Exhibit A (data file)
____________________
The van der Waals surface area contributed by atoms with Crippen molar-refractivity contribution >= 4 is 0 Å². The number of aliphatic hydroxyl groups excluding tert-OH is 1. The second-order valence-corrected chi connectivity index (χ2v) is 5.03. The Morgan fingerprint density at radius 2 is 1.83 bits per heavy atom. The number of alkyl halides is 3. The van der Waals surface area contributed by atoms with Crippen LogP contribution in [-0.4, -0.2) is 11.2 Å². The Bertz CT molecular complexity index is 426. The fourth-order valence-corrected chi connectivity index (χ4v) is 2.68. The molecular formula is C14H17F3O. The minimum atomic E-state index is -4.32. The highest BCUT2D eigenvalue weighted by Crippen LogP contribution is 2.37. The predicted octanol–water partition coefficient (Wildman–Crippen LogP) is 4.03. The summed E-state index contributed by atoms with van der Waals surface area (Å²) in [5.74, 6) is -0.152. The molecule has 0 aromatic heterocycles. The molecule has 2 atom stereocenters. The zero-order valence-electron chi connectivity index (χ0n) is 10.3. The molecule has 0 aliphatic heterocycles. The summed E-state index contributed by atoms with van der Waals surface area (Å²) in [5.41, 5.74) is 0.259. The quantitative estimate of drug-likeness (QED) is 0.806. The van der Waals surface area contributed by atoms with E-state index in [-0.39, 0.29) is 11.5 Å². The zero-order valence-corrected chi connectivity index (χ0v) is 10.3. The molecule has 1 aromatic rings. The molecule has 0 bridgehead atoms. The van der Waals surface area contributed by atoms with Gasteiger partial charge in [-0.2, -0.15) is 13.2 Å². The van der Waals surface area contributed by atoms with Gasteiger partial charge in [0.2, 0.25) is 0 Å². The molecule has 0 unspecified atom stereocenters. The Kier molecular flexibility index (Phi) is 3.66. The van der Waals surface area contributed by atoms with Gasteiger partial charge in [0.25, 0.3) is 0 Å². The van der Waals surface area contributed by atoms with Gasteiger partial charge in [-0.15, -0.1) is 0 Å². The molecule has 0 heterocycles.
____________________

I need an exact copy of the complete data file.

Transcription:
The van der Waals surface area contributed by atoms with Crippen molar-refractivity contribution >= 4 is 0 Å². The number of aliphatic hydroxyl groups excluding tert-OH is 1. The second-order valence-corrected chi connectivity index (χ2v) is 5.03. The Morgan fingerprint density at radius 2 is 1.83 bits per heavy atom. The number of alkyl halides is 3. The van der Waals surface area contributed by atoms with Crippen LogP contribution in [-0.4, -0.2) is 11.2 Å². The Bertz CT molecular complexity index is 426. The fourth-order valence-corrected chi connectivity index (χ4v) is 2.68. The molecular formula is C14H17F3O. The minimum atomic E-state index is -4.32. The highest BCUT2D eigenvalue weighted by Crippen LogP contribution is 2.37. The predicted octanol–water partition coefficient (Wildman–Crippen LogP) is 4.03. The summed E-state index contributed by atoms with van der Waals surface area (Å²) in [5.74, 6) is -0.152. The molecule has 0 aromatic heterocycles. The molecule has 2 atom stereocenters. The zero-order valence-electron chi connectivity index (χ0n) is 10.3. The molecule has 0 aliphatic heterocycles. The summed E-state index contributed by atoms with van der Waals surface area (Å²) in [5.41, 5.74) is 0.259. The quantitative estimate of drug-likeness (QED) is 0.806. The van der Waals surface area contributed by atoms with E-state index in [-0.39, 0.29) is 11.5 Å². The zero-order valence-corrected chi connectivity index (χ0v) is 10.3. The molecule has 1 aromatic rings. The molecule has 0 bridgehead atoms. The van der Waals surface area contributed by atoms with Gasteiger partial charge in [-0.2, -0.15) is 13.2 Å². The van der Waals surface area contributed by atoms with Gasteiger partial charge in [0.2, 0.25) is 0 Å². The molecule has 0 unspecified atom stereocenters. The Kier molecular flexibility index (Phi) is 3.66. The van der Waals surface area contributed by atoms with Gasteiger partial charge in [0.25, 0.3) is 0 Å². The van der Waals surface area contributed by atoms with Gasteiger partial charge in [-0.15, -0.1) is 0 Å². The molecule has 0 heterocycles.